Hanane Hajj Ali's ‘Jogging’ takes Lebanon’s ‘unspoken stories’ and runs with them

The actress uses theatre to tackle taboos, start a conversation and challenge stagnant thought

Hanane Hajj Ali in the dressing room after her London debut of 'Jogging'. Olivia Cuthbert
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Hanane Hajj Ali has two coping mechanisms for life: jogging and theatre. The first staves off osteoporosis and depression, but it also brings her into close contact with Beirut, the city that has put the actress, writer and activist through 30 years of war. Pounding the streets every morning, Ali observes the "savage transformation of Beirut" and confronts her complicated relationship with a place that fuels her creativity yet fills her with frustration. Hence her need for theatre.

On stage, Ali channels this into a performance that is part social commentary, part political satire and partly a tragedy about both these things. She begins light, with jokes and devices – a vigorous exercise routine, pigeon poo hitting her in the face – that draw the audience into her perspective on the world. Her humour blackens as the 80-minute show unfolds and she digs deeper into the frayed fabric of Lebanese life.

Jogging, which she first performed in 2016, had its London debut last week as part of Shubbak Festival, a two-week extravaganza of Arab arts and culture in the UK. Seated in the intimate Gate Theatre in Notting Hill, the audience was invited to read from the script and assist on stage in parts of the production, turning Ali's interior monologue into a dialogue with people of mixed backgrounds and beliefs.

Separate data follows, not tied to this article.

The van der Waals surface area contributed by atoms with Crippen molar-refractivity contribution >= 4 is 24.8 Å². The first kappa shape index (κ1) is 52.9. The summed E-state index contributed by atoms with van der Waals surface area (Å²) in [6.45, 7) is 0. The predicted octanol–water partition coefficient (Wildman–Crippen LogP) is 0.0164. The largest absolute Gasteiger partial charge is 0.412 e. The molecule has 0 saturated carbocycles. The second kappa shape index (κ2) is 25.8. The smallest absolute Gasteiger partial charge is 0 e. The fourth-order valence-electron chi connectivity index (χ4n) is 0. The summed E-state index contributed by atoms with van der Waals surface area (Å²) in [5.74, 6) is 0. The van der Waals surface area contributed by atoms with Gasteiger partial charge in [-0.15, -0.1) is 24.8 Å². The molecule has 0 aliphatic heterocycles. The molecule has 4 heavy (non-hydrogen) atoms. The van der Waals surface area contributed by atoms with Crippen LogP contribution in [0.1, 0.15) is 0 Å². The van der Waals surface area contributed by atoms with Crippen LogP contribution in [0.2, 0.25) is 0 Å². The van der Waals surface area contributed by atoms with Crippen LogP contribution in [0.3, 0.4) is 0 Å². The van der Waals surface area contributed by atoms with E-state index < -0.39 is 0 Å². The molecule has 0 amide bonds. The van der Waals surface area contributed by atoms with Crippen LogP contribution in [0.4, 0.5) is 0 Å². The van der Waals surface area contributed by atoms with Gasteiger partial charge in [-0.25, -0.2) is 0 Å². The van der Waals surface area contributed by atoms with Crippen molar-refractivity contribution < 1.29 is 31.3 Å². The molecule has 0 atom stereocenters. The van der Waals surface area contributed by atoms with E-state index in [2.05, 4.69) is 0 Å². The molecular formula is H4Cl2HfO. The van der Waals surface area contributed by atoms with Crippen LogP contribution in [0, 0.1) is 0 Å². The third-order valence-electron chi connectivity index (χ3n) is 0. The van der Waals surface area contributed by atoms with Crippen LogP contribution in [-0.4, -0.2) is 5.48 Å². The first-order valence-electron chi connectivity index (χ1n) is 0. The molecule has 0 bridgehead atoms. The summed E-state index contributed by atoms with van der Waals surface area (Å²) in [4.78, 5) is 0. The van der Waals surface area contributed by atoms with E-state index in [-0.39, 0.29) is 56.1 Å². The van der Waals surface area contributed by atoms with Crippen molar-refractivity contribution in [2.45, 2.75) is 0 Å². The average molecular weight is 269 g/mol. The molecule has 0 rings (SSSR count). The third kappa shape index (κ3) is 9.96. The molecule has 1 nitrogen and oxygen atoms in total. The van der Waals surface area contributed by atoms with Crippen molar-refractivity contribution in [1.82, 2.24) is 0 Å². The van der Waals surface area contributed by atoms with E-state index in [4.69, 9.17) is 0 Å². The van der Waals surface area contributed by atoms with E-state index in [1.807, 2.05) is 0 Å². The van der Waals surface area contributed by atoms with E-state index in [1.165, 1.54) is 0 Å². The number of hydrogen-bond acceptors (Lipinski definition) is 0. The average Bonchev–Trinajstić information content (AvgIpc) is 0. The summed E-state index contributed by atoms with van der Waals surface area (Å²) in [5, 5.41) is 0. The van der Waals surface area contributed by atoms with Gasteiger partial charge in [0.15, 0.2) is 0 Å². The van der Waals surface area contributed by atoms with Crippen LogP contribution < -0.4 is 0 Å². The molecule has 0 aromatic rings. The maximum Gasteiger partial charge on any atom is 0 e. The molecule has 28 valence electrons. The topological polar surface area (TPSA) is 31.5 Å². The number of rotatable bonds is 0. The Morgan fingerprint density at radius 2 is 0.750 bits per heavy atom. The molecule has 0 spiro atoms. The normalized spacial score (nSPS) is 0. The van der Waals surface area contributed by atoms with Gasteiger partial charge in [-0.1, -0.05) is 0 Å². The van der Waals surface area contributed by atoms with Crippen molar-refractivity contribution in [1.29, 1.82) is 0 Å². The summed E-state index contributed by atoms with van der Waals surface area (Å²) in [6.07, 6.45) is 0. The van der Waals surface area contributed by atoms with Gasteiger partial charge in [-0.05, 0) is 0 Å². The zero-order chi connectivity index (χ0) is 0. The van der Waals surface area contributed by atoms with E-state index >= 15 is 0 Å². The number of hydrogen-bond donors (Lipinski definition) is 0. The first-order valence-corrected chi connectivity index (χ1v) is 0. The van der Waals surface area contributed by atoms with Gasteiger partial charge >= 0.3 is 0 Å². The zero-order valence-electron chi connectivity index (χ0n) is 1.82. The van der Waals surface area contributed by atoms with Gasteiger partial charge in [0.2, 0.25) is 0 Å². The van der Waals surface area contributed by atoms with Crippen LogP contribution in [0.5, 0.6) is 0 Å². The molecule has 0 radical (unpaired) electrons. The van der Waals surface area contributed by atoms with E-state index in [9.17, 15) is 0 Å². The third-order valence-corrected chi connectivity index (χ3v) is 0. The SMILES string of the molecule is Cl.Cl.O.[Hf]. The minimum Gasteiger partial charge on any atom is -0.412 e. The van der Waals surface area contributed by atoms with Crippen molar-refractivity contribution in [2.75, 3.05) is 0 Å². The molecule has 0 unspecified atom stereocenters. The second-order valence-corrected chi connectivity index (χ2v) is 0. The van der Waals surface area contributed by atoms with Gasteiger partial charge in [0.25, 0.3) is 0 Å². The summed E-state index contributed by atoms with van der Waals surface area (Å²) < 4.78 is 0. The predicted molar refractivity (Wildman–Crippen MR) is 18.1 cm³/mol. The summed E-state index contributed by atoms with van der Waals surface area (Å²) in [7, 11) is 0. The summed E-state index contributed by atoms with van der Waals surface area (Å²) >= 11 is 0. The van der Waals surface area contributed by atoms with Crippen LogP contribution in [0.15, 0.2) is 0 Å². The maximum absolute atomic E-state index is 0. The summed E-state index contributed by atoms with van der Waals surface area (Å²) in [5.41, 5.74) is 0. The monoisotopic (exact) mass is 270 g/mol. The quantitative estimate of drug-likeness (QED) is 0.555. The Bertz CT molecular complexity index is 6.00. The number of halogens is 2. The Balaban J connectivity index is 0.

This will be a "rebellious play", promises Ali, who embodies the full cast of characters throughout. First she is Hanane, a mother immersed in the mundane routines of daily life who contemplates the metaphysical while jogging. At the same time she is an actress who longs to play the ultimate role of Medea, the protagonist in Euripides's play of the same name. "As an actress, a great actress, I can transcend my frustration through dreams," she announces in the play. 

For Ali, the theatre becomes a place for celebrating artifice and confronting reality, which she does with a mixture of irreverent irony and heart-rending intensity throughout. Literary references are slotted in, from Euripides's play to Shakespeare's rotten state of Denmark in Hamlet – which is likened to Lebanon – and Virginia Woolf's suicide notes. 

Her next character is Medea herself, the anti-heroine in Greek mythology who killed her children and poisoned her husband's new wife. Ali dramatises the emotions of this frightening sequence as Medea exacts her monstrous retribution on the self-serving Jacob through his beautiful young bride. At one point in her life, Ali experienced an agonising dream that she had killed her own child, which drew her to explore the complex character of Medea in greater depth.

Later, she is Yvonne, a woman living in Mount Lebanon who re-enacted aspects of Euripides's gruesome tale when she took revenge on her absent husband, killing herself and murdering their three children with a poisoned fruit salad. Flitting between storyteller and protagonist, she describes buying the children new pyjamas in their favourite colours and preparing their final dessert.

Lebanese artist Hanane Hajj Ali performs her play ‘Jogging’ in London for the first time as part of Shubbak Festival, a two-week extravaganza of Arab arts and culture in the UK. Courtesy Marwan Tahtah